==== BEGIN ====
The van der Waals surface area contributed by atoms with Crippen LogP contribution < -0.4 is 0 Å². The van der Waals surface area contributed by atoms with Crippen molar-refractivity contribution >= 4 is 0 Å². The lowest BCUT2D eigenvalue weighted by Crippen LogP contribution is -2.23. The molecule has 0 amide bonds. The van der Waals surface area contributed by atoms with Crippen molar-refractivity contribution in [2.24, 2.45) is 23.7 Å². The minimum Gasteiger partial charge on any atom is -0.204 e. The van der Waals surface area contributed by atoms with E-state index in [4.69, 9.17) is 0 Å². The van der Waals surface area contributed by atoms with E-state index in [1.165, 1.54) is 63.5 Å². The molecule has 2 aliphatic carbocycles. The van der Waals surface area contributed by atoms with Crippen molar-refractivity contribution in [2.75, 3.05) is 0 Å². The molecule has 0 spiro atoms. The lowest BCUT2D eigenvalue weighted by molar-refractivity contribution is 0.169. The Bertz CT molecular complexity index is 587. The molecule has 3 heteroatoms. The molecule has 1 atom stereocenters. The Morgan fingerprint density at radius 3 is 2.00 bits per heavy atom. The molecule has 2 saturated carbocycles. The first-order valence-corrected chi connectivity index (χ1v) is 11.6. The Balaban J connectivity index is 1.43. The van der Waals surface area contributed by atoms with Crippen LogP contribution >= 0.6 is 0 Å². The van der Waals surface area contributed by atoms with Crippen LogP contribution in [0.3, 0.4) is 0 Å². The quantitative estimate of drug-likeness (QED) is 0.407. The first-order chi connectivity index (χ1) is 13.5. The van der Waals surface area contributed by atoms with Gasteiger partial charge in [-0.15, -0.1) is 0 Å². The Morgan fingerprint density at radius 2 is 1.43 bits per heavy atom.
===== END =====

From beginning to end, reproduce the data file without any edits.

The van der Waals surface area contributed by atoms with Crippen LogP contribution < -0.4 is 0 Å². The van der Waals surface area contributed by atoms with Crippen molar-refractivity contribution >= 4 is 0 Å². The lowest BCUT2D eigenvalue weighted by Crippen LogP contribution is -2.23. The molecule has 0 amide bonds. The van der Waals surface area contributed by atoms with Crippen molar-refractivity contribution in [2.24, 2.45) is 23.7 Å². The minimum Gasteiger partial charge on any atom is -0.204 e. The van der Waals surface area contributed by atoms with E-state index in [4.69, 9.17) is 0 Å². The van der Waals surface area contributed by atoms with E-state index in [1.165, 1.54) is 63.5 Å². The molecule has 2 aliphatic carbocycles. The van der Waals surface area contributed by atoms with Crippen molar-refractivity contribution in [2.75, 3.05) is 0 Å². The molecule has 0 spiro atoms. The lowest BCUT2D eigenvalue weighted by molar-refractivity contribution is 0.169. The Bertz CT molecular complexity index is 587. The molecule has 3 heteroatoms. The molecule has 1 atom stereocenters. The Morgan fingerprint density at radius 3 is 2.00 bits per heavy atom. The molecule has 2 saturated carbocycles. The first-order valence-corrected chi connectivity index (χ1v) is 11.6. The Balaban J connectivity index is 1.43. The van der Waals surface area contributed by atoms with Crippen LogP contribution >= 0.6 is 0 Å². The van der Waals surface area contributed by atoms with Crippen LogP contribution in [0.3, 0.4) is 0 Å². The quantitative estimate of drug-likeness (QED) is 0.407. The first-order chi connectivity index (χ1) is 13.5. The van der Waals surface area contributed by atoms with Gasteiger partial charge in [-0.15, -0.1) is 0 Å². The Morgan fingerprint density at radius 2 is 1.43 bits per heavy atom.